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District 56 implements Gavin's Law

Designed to protect young people from sexual extortion


The District 56 Board of Trustees has enacted two policies, in compliance with state law, designed to prevent sexual extortion.

The law arose from the case of a 17-year-old Rock Hill area man who died by suicide after being extorted over sexual images that he sent to others. Gavin’s Law makes this extortion a felony in South Carolina, under certain circumstances (image of Gavin Guffey, who died, and Brandon Guffey, his dad who introduced the bill as a state legislator, is from Brandon Guffey’s Facebook page). District 56 is acting to put into place two policies, one for students and one for staff, at the direction of the State Department of Education and in compliance with three state laws.

A person convicted of felony sexual extortion (or sextortion) is subject to the following:

Imprisonment for not more than five years for a first offense;

Imprisonment for not more than ten years for a second offense; or

Imprisonment for not more than twenty years for a third or subsequent offense.  

Students found to have violated the policy can be expelled, and referred to law enforcement.

Staff found to have violated the policy can be terminated, and referred to law enforcement.

Visitors found to have violated the policy can be referred to law enforcement. Local schools’ policies were approved at the Oct. 23 board meeting.

The first prosecution under this statute, signed into law in August, has occurred with a 14-year-old male in Chapin, Lexington County (his name was not released because he is younger than 18, according to Lexington County authorities). The case involves “doctored nude images associated with a female classmate,” according to the Sheriff’s Office.

The district’s policy also says District 56 “will not tolerate retaliation” against someone who reports alleged sexual extortion. One of the policy’s definitions says, “Sexual extortion means intentionally and maliciously threatening to release, exhibit, or distribute a private image of another in order to compel or attempt to compel the victim to do any acts of refrain from doing an act against his/her will, with the intent to obtain additional private images or anything of value.” A private image is defined as “an image depicting sexually explicit nudity, sexual activity, or sexual conduct as defined in state law.”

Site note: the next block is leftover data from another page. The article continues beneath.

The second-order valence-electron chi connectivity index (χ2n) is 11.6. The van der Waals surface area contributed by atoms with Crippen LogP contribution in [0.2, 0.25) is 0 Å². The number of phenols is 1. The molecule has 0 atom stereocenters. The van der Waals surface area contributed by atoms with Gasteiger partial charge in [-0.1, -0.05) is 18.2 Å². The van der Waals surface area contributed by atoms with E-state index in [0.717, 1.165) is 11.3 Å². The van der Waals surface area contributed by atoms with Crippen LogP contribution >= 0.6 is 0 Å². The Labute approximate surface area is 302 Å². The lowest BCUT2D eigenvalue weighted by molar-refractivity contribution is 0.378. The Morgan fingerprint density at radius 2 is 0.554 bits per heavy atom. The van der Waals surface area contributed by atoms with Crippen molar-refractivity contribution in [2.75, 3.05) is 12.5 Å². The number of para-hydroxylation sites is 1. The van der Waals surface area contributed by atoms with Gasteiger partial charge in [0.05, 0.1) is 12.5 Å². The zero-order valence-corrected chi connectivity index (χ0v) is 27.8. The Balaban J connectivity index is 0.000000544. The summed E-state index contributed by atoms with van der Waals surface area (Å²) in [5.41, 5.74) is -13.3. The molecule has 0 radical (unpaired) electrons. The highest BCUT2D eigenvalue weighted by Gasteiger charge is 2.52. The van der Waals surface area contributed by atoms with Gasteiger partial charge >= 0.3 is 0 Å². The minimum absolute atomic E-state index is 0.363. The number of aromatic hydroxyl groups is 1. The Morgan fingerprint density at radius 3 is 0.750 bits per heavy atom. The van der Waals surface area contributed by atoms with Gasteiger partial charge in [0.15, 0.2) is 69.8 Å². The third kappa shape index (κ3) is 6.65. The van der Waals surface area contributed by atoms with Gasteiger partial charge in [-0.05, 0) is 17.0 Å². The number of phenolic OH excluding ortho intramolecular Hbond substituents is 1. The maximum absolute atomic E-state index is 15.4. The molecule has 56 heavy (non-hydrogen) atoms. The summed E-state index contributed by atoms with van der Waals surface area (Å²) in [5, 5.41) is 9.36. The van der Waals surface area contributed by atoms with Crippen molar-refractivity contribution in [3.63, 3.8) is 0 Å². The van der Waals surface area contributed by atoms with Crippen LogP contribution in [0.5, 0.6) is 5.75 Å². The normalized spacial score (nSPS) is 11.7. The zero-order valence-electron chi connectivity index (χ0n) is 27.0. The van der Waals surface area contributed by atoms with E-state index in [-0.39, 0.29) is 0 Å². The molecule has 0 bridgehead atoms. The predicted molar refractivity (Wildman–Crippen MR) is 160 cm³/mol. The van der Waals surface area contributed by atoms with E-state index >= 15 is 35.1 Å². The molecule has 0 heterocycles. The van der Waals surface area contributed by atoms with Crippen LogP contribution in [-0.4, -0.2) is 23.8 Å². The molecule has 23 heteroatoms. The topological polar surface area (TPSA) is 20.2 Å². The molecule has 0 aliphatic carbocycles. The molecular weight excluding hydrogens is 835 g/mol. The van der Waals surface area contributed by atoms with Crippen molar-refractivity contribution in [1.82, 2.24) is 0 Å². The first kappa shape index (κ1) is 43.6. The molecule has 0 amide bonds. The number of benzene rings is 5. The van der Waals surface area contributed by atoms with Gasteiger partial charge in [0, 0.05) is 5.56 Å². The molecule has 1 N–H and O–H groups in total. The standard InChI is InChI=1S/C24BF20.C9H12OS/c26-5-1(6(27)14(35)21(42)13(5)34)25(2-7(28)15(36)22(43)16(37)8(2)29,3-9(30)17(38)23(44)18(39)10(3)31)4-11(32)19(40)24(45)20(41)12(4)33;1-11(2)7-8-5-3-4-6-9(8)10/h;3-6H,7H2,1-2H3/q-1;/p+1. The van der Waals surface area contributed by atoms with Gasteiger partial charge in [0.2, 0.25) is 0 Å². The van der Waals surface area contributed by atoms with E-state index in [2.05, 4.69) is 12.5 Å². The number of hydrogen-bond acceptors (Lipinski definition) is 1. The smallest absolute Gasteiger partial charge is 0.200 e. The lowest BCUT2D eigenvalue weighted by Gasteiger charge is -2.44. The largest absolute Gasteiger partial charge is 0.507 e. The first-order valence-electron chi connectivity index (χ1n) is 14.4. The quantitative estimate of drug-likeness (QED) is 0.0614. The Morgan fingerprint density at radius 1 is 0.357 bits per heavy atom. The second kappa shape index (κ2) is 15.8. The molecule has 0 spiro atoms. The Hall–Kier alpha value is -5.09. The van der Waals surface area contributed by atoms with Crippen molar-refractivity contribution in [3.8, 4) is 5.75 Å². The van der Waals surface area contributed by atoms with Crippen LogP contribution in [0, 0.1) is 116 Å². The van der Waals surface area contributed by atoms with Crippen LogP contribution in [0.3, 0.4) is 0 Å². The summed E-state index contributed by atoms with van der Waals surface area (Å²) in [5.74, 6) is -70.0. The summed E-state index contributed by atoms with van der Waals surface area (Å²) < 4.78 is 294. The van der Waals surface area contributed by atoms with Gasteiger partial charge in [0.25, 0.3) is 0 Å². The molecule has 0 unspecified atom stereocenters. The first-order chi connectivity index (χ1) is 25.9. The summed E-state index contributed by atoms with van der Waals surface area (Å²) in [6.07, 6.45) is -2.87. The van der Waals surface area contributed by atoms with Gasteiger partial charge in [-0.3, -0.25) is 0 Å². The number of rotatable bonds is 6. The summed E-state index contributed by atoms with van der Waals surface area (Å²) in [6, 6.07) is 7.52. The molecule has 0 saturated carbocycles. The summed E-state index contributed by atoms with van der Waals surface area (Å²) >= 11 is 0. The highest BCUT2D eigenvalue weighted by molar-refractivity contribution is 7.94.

On Aug. 29, the State Department of Education sent to school districts a memo notifying them of the law and its requirements.

A department statement says, “Gavin’s Law (H.3583) is legislation that makes sexual extortion, the act of blackmailing someone using sexually explicit images or videos, a felony offense and an aggravated felony if the victim is a minor, vulnerable adult, or if the victim suffers bodily injury or death directly related to the crime. In 2022, 17-year-old Gavin Guffey was a victim of sexual extortion, resulting in him taking his own life. 

“The bill reads in part,  ‘Local school districts shall collaborate with the State Department of Education, the South Carolina Law Enforcement Division, and the Attorney General’s office, as appropriate, to implement a policy to educate and notify students of the provisions of this act which includes adequate notice to students, parents or guardians, the public, and school personnel of the change in law.  The State Department of Education must file a report as to the status of the adoption and implementation of the education policies under this act to the Governor, the President of the Senate, and the Speaker of the House of Representatives, annually by July first of each year.’”

“With the signing of Gavin’s Law, despicable criminals like the ones responsible for the Guffey family’s tragic loss will now know that they will go to jail for a very long time for preying on our state’s innocent young people,” said Governor Henry McMaster, at the bill signing. 

“This is spreading the awareness in the state of South Carolina so that all of our children are aware and all of our parents are aware,” said Representative Brandon Guffey, at the bill signing. “What I’m most impressed by is this community, this state, everyone who has rallied together to get this passed.”

A Governor’s Office statement said, “According to the FBI, over 3,000 minors were victims of sexual extortion schemes in 2022. This bill passed the House 100-0 and Senate 43-0. It went into effect on May 18, 2023.”

An FBI statement says, “Financial sextortion schemes occur in online environments where young people feel most comfortable—using common social media sites, gaming sites, or video chat applications that feel familiar and safe. On these platforms, online predators often use fake female accounts and target minor males between 14 to 17 years old, but the FBI has interviewed victims as young as 10 years old. … Through deception, predators convince the young person to produce an explicit video or photo. Once predators acquire the images, they threaten to release the compromising material unless the victim sends money or gift cards. Often the predators demand payment through a variety of peer-to-peer payment applications. In many cases, however, predators release the images even if payments are made. The shame, fear, and confusion that victims feel when they are caught in this cycle often prevents them from asking for help or reporting the abuse.”

Federal authorities say most schemes originate from Nigeria and Ivory Coast.